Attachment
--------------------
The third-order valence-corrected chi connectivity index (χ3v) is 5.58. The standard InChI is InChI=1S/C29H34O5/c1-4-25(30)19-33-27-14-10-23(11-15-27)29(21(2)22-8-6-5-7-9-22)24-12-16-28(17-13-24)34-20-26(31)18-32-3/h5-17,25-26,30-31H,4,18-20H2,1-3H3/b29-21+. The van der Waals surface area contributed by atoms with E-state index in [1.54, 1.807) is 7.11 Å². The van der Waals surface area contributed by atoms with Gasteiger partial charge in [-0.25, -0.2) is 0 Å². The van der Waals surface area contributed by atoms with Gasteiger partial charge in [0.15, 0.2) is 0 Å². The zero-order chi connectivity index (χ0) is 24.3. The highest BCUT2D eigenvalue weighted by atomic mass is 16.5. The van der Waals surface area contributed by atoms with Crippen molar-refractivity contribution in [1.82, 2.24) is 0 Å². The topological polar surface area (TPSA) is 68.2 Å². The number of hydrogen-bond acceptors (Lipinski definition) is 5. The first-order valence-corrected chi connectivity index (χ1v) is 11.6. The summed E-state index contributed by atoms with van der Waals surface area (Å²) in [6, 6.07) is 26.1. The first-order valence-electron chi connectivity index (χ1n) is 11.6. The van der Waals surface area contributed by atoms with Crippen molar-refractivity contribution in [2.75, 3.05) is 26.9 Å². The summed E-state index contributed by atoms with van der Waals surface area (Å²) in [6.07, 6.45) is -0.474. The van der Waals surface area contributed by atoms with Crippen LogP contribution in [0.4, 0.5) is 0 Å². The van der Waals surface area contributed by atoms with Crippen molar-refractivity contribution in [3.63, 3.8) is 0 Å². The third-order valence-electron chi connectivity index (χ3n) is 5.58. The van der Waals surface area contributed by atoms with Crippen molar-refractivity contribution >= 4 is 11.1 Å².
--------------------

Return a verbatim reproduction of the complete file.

The third-order valence-corrected chi connectivity index (χ3v) is 5.58. The standard InChI is InChI=1S/C29H34O5/c1-4-25(30)19-33-27-14-10-23(11-15-27)29(21(2)22-8-6-5-7-9-22)24-12-16-28(17-13-24)34-20-26(31)18-32-3/h5-17,25-26,30-31H,4,18-20H2,1-3H3/b29-21+. The van der Waals surface area contributed by atoms with E-state index in [1.54, 1.807) is 7.11 Å². The van der Waals surface area contributed by atoms with Gasteiger partial charge in [-0.25, -0.2) is 0 Å². The van der Waals surface area contributed by atoms with Gasteiger partial charge in [0.15, 0.2) is 0 Å². The zero-order chi connectivity index (χ0) is 24.3. The highest BCUT2D eigenvalue weighted by atomic mass is 16.5. The van der Waals surface area contributed by atoms with Crippen molar-refractivity contribution in [1.82, 2.24) is 0 Å². The topological polar surface area (TPSA) is 68.2 Å². The number of hydrogen-bond acceptors (Lipinski definition) is 5. The first-order valence-corrected chi connectivity index (χ1v) is 11.6. The summed E-state index contributed by atoms with van der Waals surface area (Å²) in [6, 6.07) is 26.1. The first-order valence-electron chi connectivity index (χ1n) is 11.6. The van der Waals surface area contributed by atoms with Crippen molar-refractivity contribution in [2.75, 3.05) is 26.9 Å². The summed E-state index contributed by atoms with van der Waals surface area (Å²) in [6.07, 6.45) is -0.474. The van der Waals surface area contributed by atoms with Crippen LogP contribution in [0.4, 0.5) is 0 Å². The van der Waals surface area contributed by atoms with Crippen molar-refractivity contribution in [3.63, 3.8) is 0 Å². The third-order valence-electron chi connectivity index (χ3n) is 5.58. The van der Waals surface area contributed by atoms with Crippen molar-refractivity contribution >= 4 is 11.1 Å².